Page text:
Jamie Rossjohn elected into the Fellowship of the Academy of Medical Sciences, UK

Monash University scientist, Professor Jamie Rossjohn, has been elected to the Fellowship of the Academy of Medical Sciences in the UK.

The Academy of Medical Sciences Fellows are considered the UK’s leading medical scientists, elected for their contribution to biomedical and health research, the generation of new knowledge in medical sciences and its translation into benefits to society.

Professor Rossjohn, ARC Laureate Fellow, is recognised internationally for his contributions to the field of immunology.

Namely, Rossjohn has provided the basis of key immune recognition events by T cells.  He has shown how T cells recognise polymorphic Human Leukocyte Antigen (HLA) molecules and unearthed mechanisms of HLA polymorphism impacting on drug and food hypersensitivities.  Moreover, he has pioneered our understanding of lipid and metabolite based immunity.

“I am greatly honoured to be invited to join this prestigious academy,” Professor Rossjohn said.

“The Fellowship reflects not only on my work personally but that of my colleagues both at the Biomedicine Discovery Institute and Cardiff University,” he said.

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Monash and Janssen Biotech collaborate on rheumatoid arthritis prevention

Monash University has signed a major multiyear research and commercialisation deal with Janssen Biotech, Inc. (“Janssen”), one of the Janssen Pharmaceutical companies of Johnson & Johnson, for the early detection and prevention of rheumatoid arthritis, a debilitating autoimmune disease which affects more than 400,000 Australians1 and more than 24.5 million people worldwide2. The agreement was facilitated by Monash Innovation, part of the recently established Enterprise portfolio at Monash University, and Johnson & Johnson Innovation.

Director of the Monash Biomedicine Discovery Institute, Professor John Carroll, said the collaboration is the result of an existing productive three-year partnership with Janssen and adds to Monash University’s growing international reputation for translational research.

“This exciting strategic partnership is another example of how the Monash BDI’s strong clinical relationships and early industry engagement, are leading to a pipeline of medical breakthroughs,” Professor Carroll said.

The Monash-based researchers, led by ARC Laureate Fellow and Imaging Centre of Excellence Chief Investigator, Professor Jamie Rossjohn, have been investigating the impact of therapeutics on immune systems affected by rheumatoid arthritis.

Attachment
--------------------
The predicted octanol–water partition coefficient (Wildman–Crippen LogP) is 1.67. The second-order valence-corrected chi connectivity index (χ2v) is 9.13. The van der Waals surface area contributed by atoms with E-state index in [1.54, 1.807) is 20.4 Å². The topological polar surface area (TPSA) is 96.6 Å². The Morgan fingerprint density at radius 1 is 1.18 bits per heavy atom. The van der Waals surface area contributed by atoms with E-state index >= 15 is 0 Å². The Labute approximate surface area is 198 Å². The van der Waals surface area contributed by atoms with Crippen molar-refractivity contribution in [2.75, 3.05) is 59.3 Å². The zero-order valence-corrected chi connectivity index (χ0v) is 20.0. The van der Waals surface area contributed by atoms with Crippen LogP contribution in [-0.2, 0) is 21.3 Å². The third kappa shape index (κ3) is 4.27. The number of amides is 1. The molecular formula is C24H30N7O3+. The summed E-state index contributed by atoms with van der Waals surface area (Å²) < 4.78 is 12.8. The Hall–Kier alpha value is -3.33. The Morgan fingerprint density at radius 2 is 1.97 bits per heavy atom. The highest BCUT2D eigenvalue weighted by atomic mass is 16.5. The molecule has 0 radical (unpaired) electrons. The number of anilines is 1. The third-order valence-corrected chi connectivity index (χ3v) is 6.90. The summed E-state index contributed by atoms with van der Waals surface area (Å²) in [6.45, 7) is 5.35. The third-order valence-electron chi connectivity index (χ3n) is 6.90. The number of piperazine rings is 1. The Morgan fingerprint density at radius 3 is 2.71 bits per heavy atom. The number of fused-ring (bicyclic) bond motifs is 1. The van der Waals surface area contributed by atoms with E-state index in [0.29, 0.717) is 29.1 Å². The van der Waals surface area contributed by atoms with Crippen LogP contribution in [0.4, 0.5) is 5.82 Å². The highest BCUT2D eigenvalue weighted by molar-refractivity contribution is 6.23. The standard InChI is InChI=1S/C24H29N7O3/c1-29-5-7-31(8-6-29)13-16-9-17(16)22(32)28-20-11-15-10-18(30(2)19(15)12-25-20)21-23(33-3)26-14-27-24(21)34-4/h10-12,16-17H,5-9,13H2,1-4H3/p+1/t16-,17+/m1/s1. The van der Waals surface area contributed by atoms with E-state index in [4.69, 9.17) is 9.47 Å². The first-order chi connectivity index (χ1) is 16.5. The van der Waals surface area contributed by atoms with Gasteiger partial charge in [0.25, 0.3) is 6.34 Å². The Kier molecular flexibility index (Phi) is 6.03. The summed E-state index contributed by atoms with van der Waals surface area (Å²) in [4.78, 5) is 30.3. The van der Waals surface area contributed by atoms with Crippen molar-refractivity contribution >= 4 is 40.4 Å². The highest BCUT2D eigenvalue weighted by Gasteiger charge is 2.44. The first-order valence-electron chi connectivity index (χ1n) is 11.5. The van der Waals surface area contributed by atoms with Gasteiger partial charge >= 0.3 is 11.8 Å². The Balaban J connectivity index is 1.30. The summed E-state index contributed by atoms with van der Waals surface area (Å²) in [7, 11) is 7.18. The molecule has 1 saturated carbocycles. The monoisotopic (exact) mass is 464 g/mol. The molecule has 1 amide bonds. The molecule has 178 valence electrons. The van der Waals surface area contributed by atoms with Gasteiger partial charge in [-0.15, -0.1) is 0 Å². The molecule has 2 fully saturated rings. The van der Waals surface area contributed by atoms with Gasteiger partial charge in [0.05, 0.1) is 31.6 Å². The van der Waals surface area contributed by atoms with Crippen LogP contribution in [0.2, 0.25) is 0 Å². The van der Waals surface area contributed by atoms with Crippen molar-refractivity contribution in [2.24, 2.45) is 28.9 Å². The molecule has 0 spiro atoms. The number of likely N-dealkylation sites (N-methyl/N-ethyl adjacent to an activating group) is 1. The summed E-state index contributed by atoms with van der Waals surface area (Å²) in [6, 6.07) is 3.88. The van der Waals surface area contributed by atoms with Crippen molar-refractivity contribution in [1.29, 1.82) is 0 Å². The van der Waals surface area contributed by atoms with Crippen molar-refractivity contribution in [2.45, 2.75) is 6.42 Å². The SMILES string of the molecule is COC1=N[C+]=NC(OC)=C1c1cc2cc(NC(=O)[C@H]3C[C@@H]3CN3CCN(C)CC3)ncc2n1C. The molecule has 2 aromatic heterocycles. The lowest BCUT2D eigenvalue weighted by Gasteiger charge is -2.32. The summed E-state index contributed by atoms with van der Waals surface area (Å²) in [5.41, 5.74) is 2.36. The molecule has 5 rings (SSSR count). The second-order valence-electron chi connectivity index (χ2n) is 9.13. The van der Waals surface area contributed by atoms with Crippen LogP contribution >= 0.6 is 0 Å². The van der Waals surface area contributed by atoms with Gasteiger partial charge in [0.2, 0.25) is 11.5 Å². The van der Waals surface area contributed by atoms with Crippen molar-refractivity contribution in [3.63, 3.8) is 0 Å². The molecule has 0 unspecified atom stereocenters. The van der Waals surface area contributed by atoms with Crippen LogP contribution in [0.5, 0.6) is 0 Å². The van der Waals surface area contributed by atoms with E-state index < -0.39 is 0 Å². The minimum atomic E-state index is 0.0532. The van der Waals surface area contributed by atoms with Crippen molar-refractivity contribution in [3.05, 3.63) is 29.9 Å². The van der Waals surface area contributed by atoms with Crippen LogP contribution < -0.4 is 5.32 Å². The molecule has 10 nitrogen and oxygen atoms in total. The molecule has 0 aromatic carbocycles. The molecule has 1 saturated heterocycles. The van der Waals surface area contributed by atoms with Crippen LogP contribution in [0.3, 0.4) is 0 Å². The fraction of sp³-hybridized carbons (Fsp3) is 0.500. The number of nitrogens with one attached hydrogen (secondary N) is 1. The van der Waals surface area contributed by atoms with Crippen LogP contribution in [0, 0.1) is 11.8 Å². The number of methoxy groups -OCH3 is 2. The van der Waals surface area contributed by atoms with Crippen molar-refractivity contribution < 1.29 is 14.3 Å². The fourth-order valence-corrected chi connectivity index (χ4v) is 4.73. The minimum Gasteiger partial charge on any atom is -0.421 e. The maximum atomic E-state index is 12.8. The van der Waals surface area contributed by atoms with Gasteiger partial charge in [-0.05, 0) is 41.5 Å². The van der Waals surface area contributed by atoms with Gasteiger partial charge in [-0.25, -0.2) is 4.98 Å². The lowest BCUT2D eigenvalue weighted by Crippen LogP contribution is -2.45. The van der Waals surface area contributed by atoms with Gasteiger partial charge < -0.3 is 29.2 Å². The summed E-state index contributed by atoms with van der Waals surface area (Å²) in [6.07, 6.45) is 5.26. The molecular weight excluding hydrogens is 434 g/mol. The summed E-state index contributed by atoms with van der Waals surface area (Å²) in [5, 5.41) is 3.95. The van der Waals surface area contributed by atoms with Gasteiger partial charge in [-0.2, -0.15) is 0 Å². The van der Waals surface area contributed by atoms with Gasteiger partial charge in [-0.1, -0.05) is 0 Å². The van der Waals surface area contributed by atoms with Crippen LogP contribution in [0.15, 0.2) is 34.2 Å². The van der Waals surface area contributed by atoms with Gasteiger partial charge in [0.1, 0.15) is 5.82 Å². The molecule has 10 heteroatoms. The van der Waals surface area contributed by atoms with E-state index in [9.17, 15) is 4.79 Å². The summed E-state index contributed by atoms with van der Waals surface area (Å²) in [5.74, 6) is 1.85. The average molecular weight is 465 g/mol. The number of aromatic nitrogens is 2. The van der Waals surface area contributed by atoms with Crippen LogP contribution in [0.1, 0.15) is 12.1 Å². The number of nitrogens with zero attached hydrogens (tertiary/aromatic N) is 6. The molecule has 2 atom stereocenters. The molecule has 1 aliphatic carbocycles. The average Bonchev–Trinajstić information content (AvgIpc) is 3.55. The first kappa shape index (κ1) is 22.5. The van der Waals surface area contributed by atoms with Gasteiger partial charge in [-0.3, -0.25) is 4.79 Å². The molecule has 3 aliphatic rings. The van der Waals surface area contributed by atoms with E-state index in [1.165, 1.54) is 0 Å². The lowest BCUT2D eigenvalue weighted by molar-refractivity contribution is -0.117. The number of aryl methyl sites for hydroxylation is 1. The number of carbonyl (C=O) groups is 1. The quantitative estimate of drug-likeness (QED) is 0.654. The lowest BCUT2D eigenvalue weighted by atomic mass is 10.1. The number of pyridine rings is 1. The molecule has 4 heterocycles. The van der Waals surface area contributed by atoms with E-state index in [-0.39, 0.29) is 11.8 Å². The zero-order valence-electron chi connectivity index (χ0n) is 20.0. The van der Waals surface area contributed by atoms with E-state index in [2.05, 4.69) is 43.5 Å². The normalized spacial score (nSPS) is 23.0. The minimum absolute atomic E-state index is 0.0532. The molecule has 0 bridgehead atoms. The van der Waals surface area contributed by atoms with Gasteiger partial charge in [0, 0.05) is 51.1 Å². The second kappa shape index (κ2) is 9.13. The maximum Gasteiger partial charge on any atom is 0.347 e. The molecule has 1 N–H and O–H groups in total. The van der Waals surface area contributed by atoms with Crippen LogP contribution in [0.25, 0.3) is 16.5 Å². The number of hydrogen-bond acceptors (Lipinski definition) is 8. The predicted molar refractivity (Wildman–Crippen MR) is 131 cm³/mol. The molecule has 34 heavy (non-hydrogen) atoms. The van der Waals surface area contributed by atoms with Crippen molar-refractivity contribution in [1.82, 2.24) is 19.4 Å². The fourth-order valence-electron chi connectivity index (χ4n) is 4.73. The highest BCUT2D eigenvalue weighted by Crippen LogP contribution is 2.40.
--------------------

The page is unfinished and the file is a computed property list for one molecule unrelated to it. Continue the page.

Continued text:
“This collaboration is a great opportunity to take our advances in basic biomedical science and translate them to the market for the betterment of the Australian population and worldwide,” Professor Rossjohn said.

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Jamie Rossjohn featured in the Australian Financial Review

Janssen Biotech funds Monash rheumatoid arthritis research

Janssen Biotech, part of global giant Johnson & Johnson, has agreed to fund research by a team of scientists led by one of Monash University’s star researchers into rheumatoid arthritis.

The landmark deal means Janssen will have first dibs on new medicines emerging from a research team led by Jamie Rossjohn of Monash’s Biomedicine Discovery Institute that is studying early detection and treatment of the crippling disease suffered by 400,000 Australians and 25 million worldwide.

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Monash secures over AUD $2 million for industry Linkage Projects

Monash University’s innovative, world-leading research and its strong engagement with industry have helped secure significant funding in the latest Australian Research Council (ARC) grants for Linkage Projects.

Monash University has been awarded AUD $2,261,074 to support six applied research projects, ranging from development of a wearable blood-pressure monitor and enhanced inhaler design for more efficient drug delivery, to improved security systems and sequencing DNA to identify the genetics of executive function.

Minister for Education and Training, Senator the Hon. Simon Birmingham, announced the ARC grants for Linkage Projects today (Wednesday 31 May).

Monash Vice-Provost (Research), Professor Pauline Nestor said the funding announcement reflects Monash’s high impact research that has the potential to transform lives.

“From gaining deeper insights into our complex immune systems to enhance treatments for diseases, to boosting the global competitiveness of the Australian security industry by applying mathematics to improve detection systems, our research has the power to respond to some of the world’s greatest challenges and make a real difference,” Professor Nestor said.

“This significant funding for six, diverse ARC Linkage Projects demonstrates the quality and breadth of our applied research as well as our strength in building powerful strategic partnerships with industries and other innovators. I am grateful to the ARC for their continued support and congratulate those talented researchers who have secured Linkage Project funding today.”

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Unearthing the basis of Autoimmune Disease

Monash University researchers have discovered the mechanism that explains how key genetic risk factors cause or protect people from autoimmune disease such as type 1 diabetes, multiple sclerosis, and Crohn’s disease.

Monash University researchers have discovered the mechanism that explains how key genetic risk factors cause or protect people from autoimmune disease such as type 1 diabetes, multiple sclerosis, and Crohn’s disease.

Published overnight in Nature, Monash researchers have answered the fundamental question: why, and how, does having different immune molecules change a person’s underlying genetic risk of developing an autoimmune disease?

Original article

Image credit: Vanette Tran.